The Maize Coronet has to be saved for last as it is a quick celebration you need to honor. There are four elements: the maize cone, a chipotle creme fraiche, a fancy guacamole-like cream, and a crab salad. This is basically a savory, hot, Latin ice cream cone. The crab starts cool with complimentary papaya and allusive jalapeño. The guacamole-like sauce has a subtle kick that, by the time you reach the chipotle, you’ll know you are in fact supposed to feel a spiciness. The corn coronet wraps it all up tightly, containing these elements in three bites. If I could have an entire tray of these, I would eat them all like truck stop delicacy Bugles, casually popping them in with my eyes closed as my mom drives me to school.
At this half point in the meal, the hallucination sets in as a spicy drunkenness. The room feels a little louder, time goes by a little slower, and you’ve forgotten what is happening in your meal. This is the idea. The urge to grab your menu to place yourself is strong but do not do it: allow yourself to wander somewhat aimless until your waitress surprises you with your next cocktail and the entree. It is worth the wait.
With this realization, another drink pops up: Sir Hazard. Julian Wayser created this light and golden cocktail. The drink is a smokey tea with smokey mezcal like. I was sure to note on that I’ve had a bastardized version of this drink at home while working late one night without anything to drink but tequila and tea. When life hands you unusual mixers and liquors, you make unusual cocktails to get by. Wayser’s interpretation of this idea was satisfying and easy. It comes at a perfect time as you will be–for lack of better expressions–“tripping.”
The entree arrive and we remember what it is: a pairing of duck and lamb served on a circular leaf on a plate of tequila worms (a photo of them, rather). This dish was what your dinner has been building toward: juicy, light meats paired with corn and peppers. The lamb’s flavor is distilled down to the perfect idea of lamb that, combined with the corn and peppery, licoricey green at the bottom, reminds you of fancy pepperoni. You eat through the lamb to reach a fatty, bready meat around the smooth bone. It’s okay: you’re hallucinating. Pick up the bone and gnaw on it for a minute. Then place it back and begin with the duck. The duck proved that the lambe–while excellent–was a foil, a red herring in flavor to a dark mole duck. Like the lamb, you’ll eat right to the bone getting the same flavor notes in new ways.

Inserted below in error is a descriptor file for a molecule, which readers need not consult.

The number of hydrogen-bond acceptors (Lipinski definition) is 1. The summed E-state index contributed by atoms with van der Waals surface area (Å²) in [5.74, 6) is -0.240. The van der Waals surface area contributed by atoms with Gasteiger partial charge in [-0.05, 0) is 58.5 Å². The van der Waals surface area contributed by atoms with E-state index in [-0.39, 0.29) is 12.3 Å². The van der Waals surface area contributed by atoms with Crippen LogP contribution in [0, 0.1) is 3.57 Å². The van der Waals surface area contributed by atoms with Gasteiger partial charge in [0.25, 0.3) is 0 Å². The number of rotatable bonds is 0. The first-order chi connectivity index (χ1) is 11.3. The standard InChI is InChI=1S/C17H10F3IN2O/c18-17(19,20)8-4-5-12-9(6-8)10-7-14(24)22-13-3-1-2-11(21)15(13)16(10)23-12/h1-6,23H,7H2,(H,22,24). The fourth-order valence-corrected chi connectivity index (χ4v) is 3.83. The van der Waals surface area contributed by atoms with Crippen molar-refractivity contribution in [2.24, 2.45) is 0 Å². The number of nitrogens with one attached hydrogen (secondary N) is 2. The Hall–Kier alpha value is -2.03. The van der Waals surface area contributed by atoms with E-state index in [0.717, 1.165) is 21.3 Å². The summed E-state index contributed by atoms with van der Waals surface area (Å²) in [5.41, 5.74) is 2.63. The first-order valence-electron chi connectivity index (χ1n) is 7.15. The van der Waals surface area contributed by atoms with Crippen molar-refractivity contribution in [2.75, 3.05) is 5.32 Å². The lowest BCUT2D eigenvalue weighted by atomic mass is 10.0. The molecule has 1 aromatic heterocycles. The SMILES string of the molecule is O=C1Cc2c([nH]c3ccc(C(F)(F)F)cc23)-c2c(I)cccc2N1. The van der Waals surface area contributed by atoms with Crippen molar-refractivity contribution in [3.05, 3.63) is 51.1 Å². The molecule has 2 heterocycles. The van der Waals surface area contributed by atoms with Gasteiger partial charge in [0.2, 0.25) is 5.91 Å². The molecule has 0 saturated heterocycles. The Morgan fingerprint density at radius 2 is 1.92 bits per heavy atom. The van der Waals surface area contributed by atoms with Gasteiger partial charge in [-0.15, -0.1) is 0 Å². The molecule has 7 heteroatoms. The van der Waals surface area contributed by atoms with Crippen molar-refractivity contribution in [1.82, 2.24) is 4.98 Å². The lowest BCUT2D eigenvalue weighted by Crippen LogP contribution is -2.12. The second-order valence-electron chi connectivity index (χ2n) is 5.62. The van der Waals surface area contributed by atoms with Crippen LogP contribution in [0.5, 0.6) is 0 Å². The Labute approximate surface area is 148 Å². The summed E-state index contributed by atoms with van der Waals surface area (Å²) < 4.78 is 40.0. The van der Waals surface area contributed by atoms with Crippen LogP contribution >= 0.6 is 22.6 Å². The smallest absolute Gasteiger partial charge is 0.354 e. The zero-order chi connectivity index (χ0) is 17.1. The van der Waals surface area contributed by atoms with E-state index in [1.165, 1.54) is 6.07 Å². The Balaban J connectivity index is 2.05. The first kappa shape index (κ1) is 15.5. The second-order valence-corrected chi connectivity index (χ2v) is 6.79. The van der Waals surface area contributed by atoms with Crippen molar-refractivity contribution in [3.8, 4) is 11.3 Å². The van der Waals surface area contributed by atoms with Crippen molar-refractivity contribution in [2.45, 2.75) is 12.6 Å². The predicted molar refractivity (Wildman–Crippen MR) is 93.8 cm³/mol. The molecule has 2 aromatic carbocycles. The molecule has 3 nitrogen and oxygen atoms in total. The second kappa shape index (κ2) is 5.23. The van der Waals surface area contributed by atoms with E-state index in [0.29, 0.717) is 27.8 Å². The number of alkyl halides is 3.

You finish the entree content. Like your state of hallucinating, you’re on a perfect plane hunger wise. This leaves you in a good position for sweets. In a snap, a cinnamon, chocolatey mezcal cocktail in a small-but-tall drinking glass arrives. A long golden rind of grapefruit pops out of the top. This pairs with your dessert, both allusions to tequila flavors: a coconut cloud and a chocolate soup. The cloud is a light and fruity marshmallow textured cube on a bed of sliced kiwi and papaya, all in a small pool of tequila. You should break everything down and spoon it up. The chocolate soup is exactly what you think it is: chocolate soup. It is made complex by a diamond shaped scoop of what will remind you of a rough textured coffee ice cream.
Like the beginning of the meal, you end with another tequila deconstruction. This tequila is served in a tall glass with three gels: a piece of caramel, an espresso cube, and a log of passion fruit, garnished with a pineapple chip. The flavors alluded to in the meal (in the Maize Coronet, in the duck, in the cloud) are drawn from the tequila by placing distilled flavors before you to pair with the drink. You see that–like the pre-meal deconstruction–tequila is a versatile drink that is sweet given the right context.
Reflecting on our meal over coffee, we began to exit our daze. The experience of the Hallucination Menu is quite unexpected and absolutely unrivaled. It puts you in a position where you have to relinquish control over what you eat and what you drink to reach a better understanding of food and drink through tequila. We didn’t know it was possible but Chef Sedlar and Rivera make it quite clear that tequila is an incredibly inspiring and influential spirit. Their Hallucination Menu is a romantic celebration through food and drink that tears down any restraints between the two worlds. If you want to have a spectacularly indulgent food and drink celebration, this is for you. It’s an exciting, experimental, delicious, creative dining experience that only can come from Southern California and from John Sedlar. Who the hell else would think of a prix fixe dinner dedicated to tequila? No one else.
Please Note: You can take the Metro Red Line to get here. We did this and, we assure you, it made going home after a boozey meal care free.